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Pump Holds Hope for Terminal Heart Patients

Artificial device improved survival rate in study, but expert cautions high cost may limit its use

WEDNESDAY, Nov. 14, 2001 (HealthDayNews) -- An artificial pump may prove to be a lifesaver for tens of thousands of terminally ill heart failure patients, researchers announced this week.

But because three out of every four patients in the study died within two years of undergoing expensive operations to install the pumps, it raises questions about how much a few more months of life are worth.

"You don't get much bang for your buck," said Dr. Eric J. Eichhorn, a professor of medicine at the University of Texas Southwestern Medical Center. He was not involved in the research. "This is not going to be the salvation of heart failure therapy."

But others are more hopeful. Buoyed by news of an improved survival rate among patients who would otherwise have died, the New England Journal of Medicine released the heart pump research on the Internet several days before the official publication date of Nov. 15.

At issue is the treatment of heart failure, which strikes 550,000 Americans each year. Heart attacks, congested arteries or other stresses can cause a heart to become weak or stiff. Over time, it then loses the ability to pump blood properly.

Ironically, improvements in cardiac treatment are actually leading to more cases of heart failure, Eichhorn said. "We're getting better at treating heart attacks, but the consequence is that more patients are surviving heart attacks and down the road developing heart failure."

Doctors typically treat heart failure patients with a variety of drugs. Doctors turn to heart transplants in some cases, especially for younger patients. But only about 3,000 donor hearts are available each year worldwide.

The heart pumps, known as left ventricular assist devices, have been commonly used as a "holdover" device to keep heart failure patients alive until they can get a transplant, said Dr. Walter Dembitsky, a San Diego heart surgeon and co-author of the new study.

The pump works by taking over the functions of the dysfunctional left side of the heart, Dembitsky said. The right side of the heart is then under less stress and, if all goes to plan, should work more efficiently.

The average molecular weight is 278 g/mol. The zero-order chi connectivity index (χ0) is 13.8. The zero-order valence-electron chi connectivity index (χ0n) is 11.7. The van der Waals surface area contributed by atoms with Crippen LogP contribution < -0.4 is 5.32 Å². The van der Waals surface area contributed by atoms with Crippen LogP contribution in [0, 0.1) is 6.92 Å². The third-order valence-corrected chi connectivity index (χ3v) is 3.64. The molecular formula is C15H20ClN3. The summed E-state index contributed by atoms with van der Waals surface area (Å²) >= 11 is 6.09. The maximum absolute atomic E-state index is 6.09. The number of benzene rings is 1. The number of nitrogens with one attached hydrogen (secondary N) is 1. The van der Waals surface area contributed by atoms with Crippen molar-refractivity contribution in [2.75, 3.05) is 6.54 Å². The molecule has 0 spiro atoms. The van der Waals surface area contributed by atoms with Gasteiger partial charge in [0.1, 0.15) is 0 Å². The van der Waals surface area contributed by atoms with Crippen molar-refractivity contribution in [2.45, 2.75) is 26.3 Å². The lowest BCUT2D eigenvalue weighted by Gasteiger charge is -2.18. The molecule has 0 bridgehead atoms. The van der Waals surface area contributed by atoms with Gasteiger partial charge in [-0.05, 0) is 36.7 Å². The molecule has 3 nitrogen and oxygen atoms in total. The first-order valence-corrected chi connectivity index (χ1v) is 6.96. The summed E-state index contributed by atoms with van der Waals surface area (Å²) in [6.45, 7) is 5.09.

While treating patients waiting for transplants, doctors noticed that the devices held up well. "We found that we could keep people on these pumps for longer and longer periods of time," Dembitsky said. As a result, researchers at Columbia University and other institutions decided to see how the pumps would work as a separate treatment.

The researchers studied 129 patients who were in the final stages of heart failure and not eligible for transplant surgery. Of those, 68 got a heart pump and 61 underwent traditional drug treatment.

After one year, 52 percent of those who got a heart pump were still alive, compared to 25 percent of those who got the drugs only. After two years, 23 percent of the heart pump patients were alive, compared to only 8 percent of the other patients.

Survival rates were particularly high among patients younger than 60, Dembitsky said.

Eichhorn, the University of Texas professor, said the heart pump is a promising device, but he cautioned that its costs are high and the positive news coverage of the study may raise false hope among patients. According to Dembitsky, surgery and treatment may cost an average of $170,000.

"If you were to apply this to all the patients with advanced heart failure out there, and there are hundreds of thousands, you would bankrupt the economy of the United States," Eichhorn said. "It's just not doable."

Dembitsky acknowledged the high cost, but pointed out that the heart pump patients reported an improved quality of life. He added that doctors initially had to struggle to get funding for heart and lung transplants, which are still rare.

"Death today is definitely cheaper than death tomorrow" in these cases, he said, adding that it is up to society to determine which is worth more in the long run.

What To Do

Learn more about heart failure by reading this Q&A from the Heart Failure Society of America.

See pictures of a heart pump device from the manufacturer, Thoratec Corp.

SOURCES: Interviews with Eric J. Eichhorn, M.D., professor of medicine, University of Texas Southwestern Medical Center, Dallas; Walter Dembitsky, M.D., heart surgeon and director, Mechanical Assist Program, Sharp Memorial Hospital, San Diego; Nov. 15, 2001, The New England Journal of Medicine
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